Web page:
Leslie Roche

Roche seeks sustainability in new role at Society for Range Management

Leslie Roche

Rangeland specialist Leslie Roche will bring her California ranching background to her new role on the board of directors of the Society for Range Management (SRM).

Roche, a faculty member with the UC Davis Department of Plant Sciences, was elected to a two-year term at the society’s annual meeting in Albuquerque, N.M., in February. Her research focuses in grazing on lands affected by wildfire and drought, both complex conditions that are worsening with climate change. Her work is helping to protect California’s cattle and dairy ranchers, whose products were valued at more than $10 billion in 2020, according to the state Department of Food and Agriculture.

Dairy products, including milk, ranked No. 1 among California’s agricultural commodities, with nearly $7.5 billion in sales for ranchers in 2020, CDFA reported. Cattle ranked No. 5, with more than $2.7 billion in receipts.

“SRM is one of the few societies that effectively brings together scientists and managers, and has built a strong community while doing so,” Roche said. “We can leverage these strengths as we continue to transform our professional society and build our capacity to improve the world through the conservation and sustainable management of our biologically and culturally diverse rangelands.”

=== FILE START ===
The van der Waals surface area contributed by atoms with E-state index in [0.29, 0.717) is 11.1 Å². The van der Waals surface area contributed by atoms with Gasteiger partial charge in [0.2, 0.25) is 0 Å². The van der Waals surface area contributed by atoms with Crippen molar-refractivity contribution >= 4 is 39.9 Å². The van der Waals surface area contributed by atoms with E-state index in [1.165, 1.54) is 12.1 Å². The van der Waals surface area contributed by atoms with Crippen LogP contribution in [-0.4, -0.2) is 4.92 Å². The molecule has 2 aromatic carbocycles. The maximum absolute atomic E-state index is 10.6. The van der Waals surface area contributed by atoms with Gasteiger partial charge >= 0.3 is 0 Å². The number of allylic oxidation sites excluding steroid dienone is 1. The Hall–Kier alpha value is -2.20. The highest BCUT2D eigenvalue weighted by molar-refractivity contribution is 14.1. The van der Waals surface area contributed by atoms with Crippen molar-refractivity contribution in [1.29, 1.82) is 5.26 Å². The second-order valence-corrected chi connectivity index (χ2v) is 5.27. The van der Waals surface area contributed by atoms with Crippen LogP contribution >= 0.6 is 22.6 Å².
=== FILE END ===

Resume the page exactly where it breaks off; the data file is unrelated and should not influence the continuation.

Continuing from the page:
Roche seeks sustainable ways to feed the world’s growing population amid the challenges that include socioeconomic conditions.

“To meet these challenges, we need to work beyond institutional, land ownership and political boundaries and build broad-scale partnerships,” Roche said. “We must build collaborations that span disciplines, areas of knowledge, and backgrounds. Including diverse perspectives will foster critically needed transformative rangeland science, learning and management.”

In her early career in rangelands in California, Roche collaborated with a broad range of stakeholders to tackle major issues at the intersection of agricultural, environmental and social aspects of sustainability, ranching and livestock production. Her involvement in the Society for Range Management furthers her work with local communities, natural resource managers, scientists, and students, SRM wrote in announcing her election.

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